- Ask your health care practitioner about adding magnesium glycinate before bed.
- Include small amounts of protein combined with complex carbohydrates throughout the day to keep your blood sugar balanced.
- Avoid caffeine (especially after lunch), alcohol and recreational drugs.
- Add a good complex carbohydrate to your dinner meal like legumes, sweet potato or wild rice. The slow acting carbohydrates will help to increase serotonin levels and get you ready for a good night’s sleep.
Meeting with Kelly was such a wonderful opportunity. I learned a lot from her, and it inspired me to research further into the topic of insomnia. My interest focused more on the relation to how food and nutrition can help combat insomnia. Below, are my findings and tips!
#1 Stimulants: What You Should Really Avoid!
As I mentioned before, my caffeine intake was something I noticed that really effected my sleeping. Even if I had it earlier in the day, it still kept me up. This is because it has stimulant properties that make it hard for your body to function at a normal level.
Other foods with stimulant properties include:
- Sugar (even sugar substitutes) – Sugar tends to wreck havoc on your body by drastically altering your glucose levels. It will give you highs and lows that affect your whole nervous system. Chemical sugar substitutes, such as aspartame and Splenda, are neither natural nor good for you! Eating less processed foods and maintaining a more natural diet will keep your body at a stable operating level and improve your sleeping patterns.
- Excessive protein – Too much protein from meat will stress your digestive system. If you want more protein in your diet, try eating nuts, beans and leafy greens!
- Excessive sodium – Too much sodium can increase your blood pressure, and you need a low blood pressure to catch some good Z’s.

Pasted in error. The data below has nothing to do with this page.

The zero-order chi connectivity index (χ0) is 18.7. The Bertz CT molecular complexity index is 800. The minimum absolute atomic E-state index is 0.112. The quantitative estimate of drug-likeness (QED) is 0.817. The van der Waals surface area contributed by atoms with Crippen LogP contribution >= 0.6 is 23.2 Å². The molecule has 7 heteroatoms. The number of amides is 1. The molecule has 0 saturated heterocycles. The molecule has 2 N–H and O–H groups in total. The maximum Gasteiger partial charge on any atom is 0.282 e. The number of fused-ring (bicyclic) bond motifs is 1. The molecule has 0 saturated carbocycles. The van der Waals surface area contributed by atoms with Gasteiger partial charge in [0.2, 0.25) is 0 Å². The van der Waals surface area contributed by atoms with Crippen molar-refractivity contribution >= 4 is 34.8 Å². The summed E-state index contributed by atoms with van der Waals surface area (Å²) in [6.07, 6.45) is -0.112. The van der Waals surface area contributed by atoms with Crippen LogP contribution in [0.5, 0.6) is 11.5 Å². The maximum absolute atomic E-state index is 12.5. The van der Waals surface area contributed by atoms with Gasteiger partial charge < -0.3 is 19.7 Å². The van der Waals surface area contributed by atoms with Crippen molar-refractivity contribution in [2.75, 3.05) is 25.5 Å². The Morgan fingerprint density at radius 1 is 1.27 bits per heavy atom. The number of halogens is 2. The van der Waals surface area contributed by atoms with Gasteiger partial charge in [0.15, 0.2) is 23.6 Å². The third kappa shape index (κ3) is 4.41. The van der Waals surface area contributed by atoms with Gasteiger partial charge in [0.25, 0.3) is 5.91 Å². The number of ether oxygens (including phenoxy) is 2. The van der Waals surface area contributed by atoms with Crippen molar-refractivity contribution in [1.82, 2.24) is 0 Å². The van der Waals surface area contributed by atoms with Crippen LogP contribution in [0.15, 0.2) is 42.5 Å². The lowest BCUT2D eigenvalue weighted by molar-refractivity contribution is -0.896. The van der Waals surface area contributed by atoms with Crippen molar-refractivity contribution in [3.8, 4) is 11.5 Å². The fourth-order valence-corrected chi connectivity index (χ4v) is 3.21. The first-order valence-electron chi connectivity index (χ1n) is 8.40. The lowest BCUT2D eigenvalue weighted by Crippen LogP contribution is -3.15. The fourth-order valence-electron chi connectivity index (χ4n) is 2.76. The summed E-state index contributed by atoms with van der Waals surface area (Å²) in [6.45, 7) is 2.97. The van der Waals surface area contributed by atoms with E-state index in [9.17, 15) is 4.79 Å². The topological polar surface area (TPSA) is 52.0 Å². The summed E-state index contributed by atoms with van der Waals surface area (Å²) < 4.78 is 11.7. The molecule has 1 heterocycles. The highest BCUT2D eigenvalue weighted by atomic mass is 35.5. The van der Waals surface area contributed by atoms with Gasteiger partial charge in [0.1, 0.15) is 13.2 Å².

#2 Complex Carbohydrates & No Food-Coma Meals Before Bed!
As Kelly mentioned, adding complex carbohydrates will better your sleep patterns because they increase your serotonin levels. A low carb diet is often associated with poor sleep, but with that being said, don’t go wild and eat large meals before bed! This will make it harder for you to sleep because it will make you feel sluggish, uncomfortable, and it increases the blood flow in your digestive tract. Doing so will make your intestinal muscles work harder than they should close to bed time, and it will cause your stomach to secrete more gastric acid… yikes!
The best low-protein & high carbohydrate foods for serotonin production include:
- Whole-grain bread
- Wild rice
- Fruit (ex. Mangoes, bananas)
- Veggies (ex. Spinach, yams, broccoli)
#3 Macronutrients: The Large Effect They Have on Getting Quality Sleep.
- Magnesium – Magnesium is a natural muscle relaxant and can do wonders in improving one’s sleep. You can ingest it through a supplement, but you can also acquire it naturally by eating magnesium rich foods such as nuts, dark leafy greens, fish, dark chocolate, and bananas.
- Calcium – This nutrient helps a lot with calming the nervous system and works best with magnesium intake! You can naturally ingest it not just through dairy products, but also through foods like kale, spinach, and dried fruits!
- Iron – A deficiency in iron can cause Restless Leg Syndrome, where your legs will twitch more than usual causing a great disruption during your sleep.
There you have it, some tips to eat your way to a better and more restful sleep! If you wish to get in contact with Kelly feel free to send her an e-mail at MsNutrigal (at) gmail (dot) com, or contact her through her Nutrigal Facebook page.